KANSAS CITY, Mo. — The back of Patrick Mahomes’s right heel was 37 yards from the goal line. He was set to pass the ball, scanning the field for an open man, but he didn’t see any.
Freeze this frame. How do you think the play would end?
With Mahomes this kind of question is destined to be a brainteaser. Since the Kansas City Chiefs drafted him No. 10 overall in the 2017 NFL draft, and since he became the starting quarterback in Kansas City two years ago this month, all he’s done is change expected outcomes. The Chiefs hadn’t won a home playoff game in a quarter-century until he got here. The Chiefs hadn’t advanced to the Super Bowl in a half a century, until he got here. Andy Reid had only reached one Super Bowl as a head coach, until he—the 24-year-old phenom—got here.
This was Mahomes’s second year as a starter, his second AFC Conference Championship Game, and after a 35-24 win against the Titans, he’ll be playing in his first Super Bowl. That’s the macro. It’s possible because of the micro—like what happened when that frame unfroze.
“Magic Mahomes,” is what tight end Travis Kelce calls his QB, because of plays like this one. “Everybody knows he’s got an MVP arm,” says receiver Demarcus Robinson. “But he showed his MVP legs today.”
The power of Mahomes is so influential that once he became the Chiefs’ starter, punter Dustin Colquitt, who is also the holder for extra points, started storing the gloves he wears for PATs in his jersey at all times. He’d never done that in his 15-year career, but a Reid offense run by Mahomes can score in a split-second, and Colquitt couldn’t risk being caught without his equipment. Last week, Mahomes rallied Kansas City out of a 24-0 deficit in a single quarter. This week, when the Chiefs fell into a 10-0 hole against the Titans, they didn’t even need a fiery sideline speech by their young QB.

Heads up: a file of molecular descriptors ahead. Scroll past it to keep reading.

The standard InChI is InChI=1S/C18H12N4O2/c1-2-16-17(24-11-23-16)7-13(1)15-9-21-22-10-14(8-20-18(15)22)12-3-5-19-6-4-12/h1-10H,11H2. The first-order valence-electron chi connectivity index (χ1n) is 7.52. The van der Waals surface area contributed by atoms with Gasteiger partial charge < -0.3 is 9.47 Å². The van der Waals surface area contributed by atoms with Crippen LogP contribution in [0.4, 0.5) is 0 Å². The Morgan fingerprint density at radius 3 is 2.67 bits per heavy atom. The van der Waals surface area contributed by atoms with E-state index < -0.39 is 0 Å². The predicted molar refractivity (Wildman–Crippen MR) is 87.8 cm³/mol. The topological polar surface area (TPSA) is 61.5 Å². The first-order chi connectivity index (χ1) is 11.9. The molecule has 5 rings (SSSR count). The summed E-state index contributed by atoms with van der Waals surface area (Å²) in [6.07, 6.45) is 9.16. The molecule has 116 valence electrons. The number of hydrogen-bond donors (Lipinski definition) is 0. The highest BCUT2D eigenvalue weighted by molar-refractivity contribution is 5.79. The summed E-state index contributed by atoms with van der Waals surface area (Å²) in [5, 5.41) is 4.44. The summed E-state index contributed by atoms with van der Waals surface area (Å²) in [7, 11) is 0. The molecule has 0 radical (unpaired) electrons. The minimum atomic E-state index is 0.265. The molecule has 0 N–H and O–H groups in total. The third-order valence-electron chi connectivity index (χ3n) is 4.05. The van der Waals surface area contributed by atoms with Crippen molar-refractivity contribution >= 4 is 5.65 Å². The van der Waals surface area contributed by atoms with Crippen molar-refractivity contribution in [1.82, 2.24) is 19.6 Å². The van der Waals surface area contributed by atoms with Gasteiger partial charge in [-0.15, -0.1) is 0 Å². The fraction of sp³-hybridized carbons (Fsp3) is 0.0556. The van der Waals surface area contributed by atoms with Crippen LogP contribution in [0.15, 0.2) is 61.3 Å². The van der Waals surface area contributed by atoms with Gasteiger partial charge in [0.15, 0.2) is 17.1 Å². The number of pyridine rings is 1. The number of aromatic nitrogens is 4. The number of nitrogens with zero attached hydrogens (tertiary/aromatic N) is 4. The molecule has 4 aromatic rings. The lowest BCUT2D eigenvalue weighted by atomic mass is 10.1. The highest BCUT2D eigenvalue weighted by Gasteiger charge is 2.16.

On Kansas City’s last possession of the first half, the team started at their own 14-yard line, trailing by three. Just get one first down, is what Reid tells his players—they got one, and then another, and then a third. Eighty-eight seconds later, they were at the Tennessee 27-yard line. On first down, under pressure, Mahomes threw it away. What came next was one of the most memorable plays of the season, of Mahomes’s short career, and maybe even the NFL 100 celebration that has lasted all season.
Second down was “a pass play, all the way,” left guard Stefen Wisniewski says—or at least, it was supposed to be. But as we said, Mahomes changes outcomes. He took a deep drop, 10 yards behind the line of scrimmage. With no one open, Mahomes started side-stepping toward his left. Remember: at his farthest point, he was 37 yards from the goal line, with an obstacle course of Titans defenders in his way.
The first defender to miss was Derick Roberson, who dove at Mahomes’s feet, barely even affecting his gait. Defender No. 2, Rashaan Evans, cartwheeled past Mahomes, rolling onto the sideline. At first, Mahomes’s linemen thought he was going to just run out of bounds. Mahomes thought about it, too. But he saw too much open field ahead. Now back at the line of scrimmage, he darted up the sideline, as defender No. 3, DaQuan Jones, chugged behind him. Wisniewski ran upfield, too, “trying to help out if I could, but he didn’t need me.”